The briefing went something like…
“Make sure you eat a lot. Eat until you are full. Then keep eating.”
“Oh, ok,” I laughed. “I usually am a pretty good eater. That shouldn’t be a problem.”
“I’m not kidding. You need to consciously stuff yourself at all meals. Your body will try to tell you it’s full. Ignore it. You need more calories than your body thinks you need. And more water. Your body will use up to three times as much water as normal.”
“OK. Got it. Eat and drink.”
“Yes, nonstop. At least six liters of water a day. In addition all the liquids we will serve you at meals.”
“OK. Check. Imbibe. Ingest. Got it.”
“The golden rule is ‘Pole Pole.’ That means ‘Slowly Slowly’ in Swahili.”
“It is like you are telling me to do all my favorite things. Eat and drink tons. Move as slowly as possible. This climb is up my alley for sure.”
The President didn’t laugh. “It is important that you keep your pace slow in order to avoid stressing out your body while it is trying to adjust to the altitude. Because, if you do get altitude sickness, you will be sent down. There are no second chances. We take safety very seriously.”
“Right, as do I.”
“OK. So you will be in charge of your day sack. You can put the rest of your gear in one duffle that the porters will carry. Any questions?”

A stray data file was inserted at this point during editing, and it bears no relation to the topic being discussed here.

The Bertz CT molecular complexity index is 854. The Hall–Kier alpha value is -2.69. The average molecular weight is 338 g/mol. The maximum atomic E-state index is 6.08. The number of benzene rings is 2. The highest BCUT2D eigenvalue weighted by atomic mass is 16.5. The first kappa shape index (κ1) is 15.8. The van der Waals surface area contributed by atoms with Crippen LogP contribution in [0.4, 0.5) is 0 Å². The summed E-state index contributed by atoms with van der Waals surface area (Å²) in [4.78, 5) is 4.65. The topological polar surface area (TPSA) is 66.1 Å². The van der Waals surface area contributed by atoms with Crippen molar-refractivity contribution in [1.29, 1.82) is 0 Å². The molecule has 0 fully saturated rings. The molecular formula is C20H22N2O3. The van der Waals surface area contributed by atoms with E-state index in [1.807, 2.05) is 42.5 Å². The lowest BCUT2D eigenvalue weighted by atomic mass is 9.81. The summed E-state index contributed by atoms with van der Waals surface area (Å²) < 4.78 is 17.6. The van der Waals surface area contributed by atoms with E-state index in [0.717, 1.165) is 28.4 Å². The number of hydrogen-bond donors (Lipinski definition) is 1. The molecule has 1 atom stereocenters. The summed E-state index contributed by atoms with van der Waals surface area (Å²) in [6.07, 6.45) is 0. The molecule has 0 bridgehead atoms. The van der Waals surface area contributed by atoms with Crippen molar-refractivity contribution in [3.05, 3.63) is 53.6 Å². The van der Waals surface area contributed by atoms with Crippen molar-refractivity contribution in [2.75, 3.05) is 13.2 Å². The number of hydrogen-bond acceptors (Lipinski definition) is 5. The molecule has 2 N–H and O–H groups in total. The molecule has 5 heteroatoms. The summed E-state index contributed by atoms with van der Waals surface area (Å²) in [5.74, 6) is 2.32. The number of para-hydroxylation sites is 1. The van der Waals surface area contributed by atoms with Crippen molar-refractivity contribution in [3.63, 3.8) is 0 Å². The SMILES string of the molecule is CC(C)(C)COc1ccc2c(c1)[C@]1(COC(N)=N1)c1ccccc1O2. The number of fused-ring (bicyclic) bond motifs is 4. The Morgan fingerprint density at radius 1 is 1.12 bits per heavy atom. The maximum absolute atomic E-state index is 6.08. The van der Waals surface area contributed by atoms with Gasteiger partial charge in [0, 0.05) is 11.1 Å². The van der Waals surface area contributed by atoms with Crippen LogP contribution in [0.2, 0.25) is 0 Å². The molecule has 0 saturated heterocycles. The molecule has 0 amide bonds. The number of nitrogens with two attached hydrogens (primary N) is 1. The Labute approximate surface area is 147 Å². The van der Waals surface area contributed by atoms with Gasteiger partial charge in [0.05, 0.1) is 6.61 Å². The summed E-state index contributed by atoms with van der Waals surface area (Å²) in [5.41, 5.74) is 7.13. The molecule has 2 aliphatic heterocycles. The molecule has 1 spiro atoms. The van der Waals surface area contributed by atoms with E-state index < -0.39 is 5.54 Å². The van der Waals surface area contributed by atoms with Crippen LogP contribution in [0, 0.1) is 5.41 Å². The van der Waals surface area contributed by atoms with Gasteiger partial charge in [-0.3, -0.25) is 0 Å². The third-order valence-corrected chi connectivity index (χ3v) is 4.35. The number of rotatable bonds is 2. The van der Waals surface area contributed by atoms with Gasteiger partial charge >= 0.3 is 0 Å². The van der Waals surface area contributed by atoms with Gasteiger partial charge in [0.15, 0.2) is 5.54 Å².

“Actually, yes. So, I have these bites on my back. I’m sure they’re nothing. But I’m a little worried my day pack may rub them raw.”
“OK. Let’s take a look.” So, I turned around and lift up my shirt. “Oh My God! I mean, OK. If they are irritated by your pack, he’ll carry it,” he says, pointing to Frank.
“Thanks.” Frank and I looked uneasily at each other.
The President and Frank conducted a thorough kit check of my gear and I unsurprisingly passed with flying colors. I had already proven to myself that when it comes to adventure travel, I have the shopping part down pat. After arranging the pick up time in the morning, they left.
Holy cow. Now that it was about twelve hours away, I was starting to get a little nervous. And, I was definitely more nervous knowing that I would be doing this alone. What if I didn’t make it? That meant the whole crew would have done all this for nothing. But, I was more excited than nervous. I couldn’t believe I was finally going to climb Mount Kilimanjaro, a life-long dream. Literally.
Stay tuned to Part III for the climb…